Thousands of children appear to be missing from school registers after new research revealed a “sharp increase” in the number being taken out of state schools and failing to sit their GCSEs.
Analysis by the FFT Education Datalab shows more than 22,000 pupils have been “off-rolled” in the last year, which sees children removed from the official education system not necessarily via formal exclusion measures.
The report uncovered a 10% rise in the number of children who had left mainstream secondary schools in England before the end of year 11 in 2017, compared to the previous three years.
In 2016, 2015 and 2014 about 20,000 pupils left state education.
While many of those pupils may have moved away from England, been home-schooled or enrolled at a private school, the location of up to 7,700 children could not be identified, according to the data.
Philip Nye and Dave Thomson, authors of the report, said: “We remain concerned that in some cases, pupils seen leaving school rolls will have been off-rolled – encouraged off the roll of a mainstream school in an informal exclusion in which the school’s best interests have trumped the pupil’s.
“School league tables, broadly speaking, only measure those who remain on the school roll in January of year 11, giving schools a perverse incentive to lose pupils who would bring results down.”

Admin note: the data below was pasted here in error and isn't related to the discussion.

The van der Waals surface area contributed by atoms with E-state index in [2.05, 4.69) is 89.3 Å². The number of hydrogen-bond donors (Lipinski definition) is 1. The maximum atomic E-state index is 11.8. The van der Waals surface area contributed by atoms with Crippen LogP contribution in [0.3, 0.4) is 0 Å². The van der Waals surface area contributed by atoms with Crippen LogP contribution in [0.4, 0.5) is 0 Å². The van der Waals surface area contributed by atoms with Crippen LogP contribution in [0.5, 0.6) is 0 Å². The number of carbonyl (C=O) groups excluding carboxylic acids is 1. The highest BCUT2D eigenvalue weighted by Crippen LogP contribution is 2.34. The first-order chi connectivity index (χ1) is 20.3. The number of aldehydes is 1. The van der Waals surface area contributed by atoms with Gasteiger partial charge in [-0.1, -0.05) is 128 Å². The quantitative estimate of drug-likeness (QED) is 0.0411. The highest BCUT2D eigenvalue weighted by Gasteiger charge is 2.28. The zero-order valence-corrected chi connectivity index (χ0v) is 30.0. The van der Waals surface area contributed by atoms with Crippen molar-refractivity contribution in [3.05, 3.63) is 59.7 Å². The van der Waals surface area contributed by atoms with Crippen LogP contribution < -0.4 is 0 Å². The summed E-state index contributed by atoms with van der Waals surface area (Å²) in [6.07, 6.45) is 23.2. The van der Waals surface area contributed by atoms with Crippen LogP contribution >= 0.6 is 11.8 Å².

But they added that “only a small minority” of headteachers would have been inclined to behave in such a way.
Children and young adults are required by law in England to stay in full-time education or training until the they are 18.
About 553,000 pupils reached the end of their secondary education in 2017, with about 516,000 doing so in a mainstream school.
Others will have finished year 11 elsewhere in the state school system, such as in university technical colleges and special schools.
The report posed a number of questions to the Department for Education about the off-rolling system facing thousands of pupils across England.
It stated: “Can the Department for Education say that they are satisfied that all pupils who leave the rolls of mainstream schools are receiving a suitable education?
“And are they satisfied that local authorities have the resources they need to follow up cases where pupils leave the roll of a mainstream school?”
A spokesperson for the government department said: “Exclusions guidance specifically states that informal or unofficial exclusions – such as encouraging parents to take their children out of school – are unlawful under all circumstances.
“Any decision to exclude a pupil should be lawful, reasonable and fair, and must be formally recorded by the school.
“Our guidance outlines how exclusions should be used, and includes summaries for schools and parents on the rules of exclusions.”